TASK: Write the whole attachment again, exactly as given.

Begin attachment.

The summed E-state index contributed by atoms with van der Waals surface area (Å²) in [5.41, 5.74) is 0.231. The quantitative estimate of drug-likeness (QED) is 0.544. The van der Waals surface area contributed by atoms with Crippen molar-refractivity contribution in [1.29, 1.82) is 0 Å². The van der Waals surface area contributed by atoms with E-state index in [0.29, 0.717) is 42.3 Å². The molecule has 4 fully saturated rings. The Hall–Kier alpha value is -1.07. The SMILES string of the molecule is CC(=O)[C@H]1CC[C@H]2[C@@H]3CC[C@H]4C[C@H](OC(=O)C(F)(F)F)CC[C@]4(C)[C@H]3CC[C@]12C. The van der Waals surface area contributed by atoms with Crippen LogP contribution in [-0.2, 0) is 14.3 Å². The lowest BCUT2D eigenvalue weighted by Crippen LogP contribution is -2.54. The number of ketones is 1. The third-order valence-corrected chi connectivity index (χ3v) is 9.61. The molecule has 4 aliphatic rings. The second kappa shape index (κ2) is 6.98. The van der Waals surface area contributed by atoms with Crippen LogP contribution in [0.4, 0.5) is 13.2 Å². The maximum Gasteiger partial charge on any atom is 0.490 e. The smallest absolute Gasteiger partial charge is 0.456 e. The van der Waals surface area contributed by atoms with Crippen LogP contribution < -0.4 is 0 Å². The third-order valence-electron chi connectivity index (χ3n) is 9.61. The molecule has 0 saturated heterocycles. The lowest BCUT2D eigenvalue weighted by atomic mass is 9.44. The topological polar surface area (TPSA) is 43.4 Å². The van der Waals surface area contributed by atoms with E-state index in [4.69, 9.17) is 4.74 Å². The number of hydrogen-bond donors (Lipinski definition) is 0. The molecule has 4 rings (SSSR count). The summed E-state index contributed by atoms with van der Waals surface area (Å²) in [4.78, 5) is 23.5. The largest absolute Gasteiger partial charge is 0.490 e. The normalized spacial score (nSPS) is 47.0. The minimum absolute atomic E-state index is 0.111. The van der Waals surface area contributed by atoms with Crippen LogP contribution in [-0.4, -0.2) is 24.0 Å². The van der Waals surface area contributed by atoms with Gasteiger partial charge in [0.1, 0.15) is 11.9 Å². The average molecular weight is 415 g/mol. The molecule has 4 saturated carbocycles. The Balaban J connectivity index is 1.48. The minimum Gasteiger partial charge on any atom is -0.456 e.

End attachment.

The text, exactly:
The summed E-state index contributed by atoms with van der Waals surface area (Å²) in [5.41, 5.74) is 0.231. The quantitative estimate of drug-likeness (QED) is 0.544. The van der Waals surface area contributed by atoms with Crippen molar-refractivity contribution in [1.29, 1.82) is 0 Å². The van der Waals surface area contributed by atoms with E-state index in [0.29, 0.717) is 42.3 Å². The molecule has 4 fully saturated rings. The Hall–Kier alpha value is -1.07. The SMILES string of the molecule is CC(=O)[C@H]1CC[C@H]2[C@@H]3CC[C@H]4C[C@H](OC(=O)C(F)(F)F)CC[C@]4(C)[C@H]3CC[C@]12C. The van der Waals surface area contributed by atoms with Crippen LogP contribution in [-0.2, 0) is 14.3 Å². The lowest BCUT2D eigenvalue weighted by Crippen LogP contribution is -2.54. The number of ketones is 1. The third-order valence-corrected chi connectivity index (χ3v) is 9.61. The molecule has 4 aliphatic rings. The second kappa shape index (κ2) is 6.98. The van der Waals surface area contributed by atoms with Crippen LogP contribution in [0.4, 0.5) is 13.2 Å². The maximum Gasteiger partial charge on any atom is 0.490 e. The smallest absolute Gasteiger partial charge is 0.456 e. The van der Waals surface area contributed by atoms with Crippen LogP contribution < -0.4 is 0 Å². The third-order valence-electron chi connectivity index (χ3n) is 9.61. The molecule has 0 saturated heterocycles. The lowest BCUT2D eigenvalue weighted by atomic mass is 9.44. The topological polar surface area (TPSA) is 43.4 Å². The van der Waals surface area contributed by atoms with E-state index in [4.69, 9.17) is 4.74 Å². The number of hydrogen-bond donors (Lipinski definition) is 0. The molecule has 4 rings (SSSR count). The summed E-state index contributed by atoms with van der Waals surface area (Å²) in [4.78, 5) is 23.5. The largest absolute Gasteiger partial charge is 0.490 e. The normalized spacial score (nSPS) is 47.0. The minimum absolute atomic E-state index is 0.111. The van der Waals surface area contributed by atoms with Crippen LogP contribution in [-0.4, -0.2) is 24.0 Å². The van der Waals surface area contributed by atoms with Gasteiger partial charge in [0.1, 0.15) is 11.9 Å². The average molecular weight is 415 g/mol. The molecule has 4 saturated carbocycles. The Balaban J connectivity index is 1.48. The minimum Gasteiger partial charge on any atom is -0.456 e.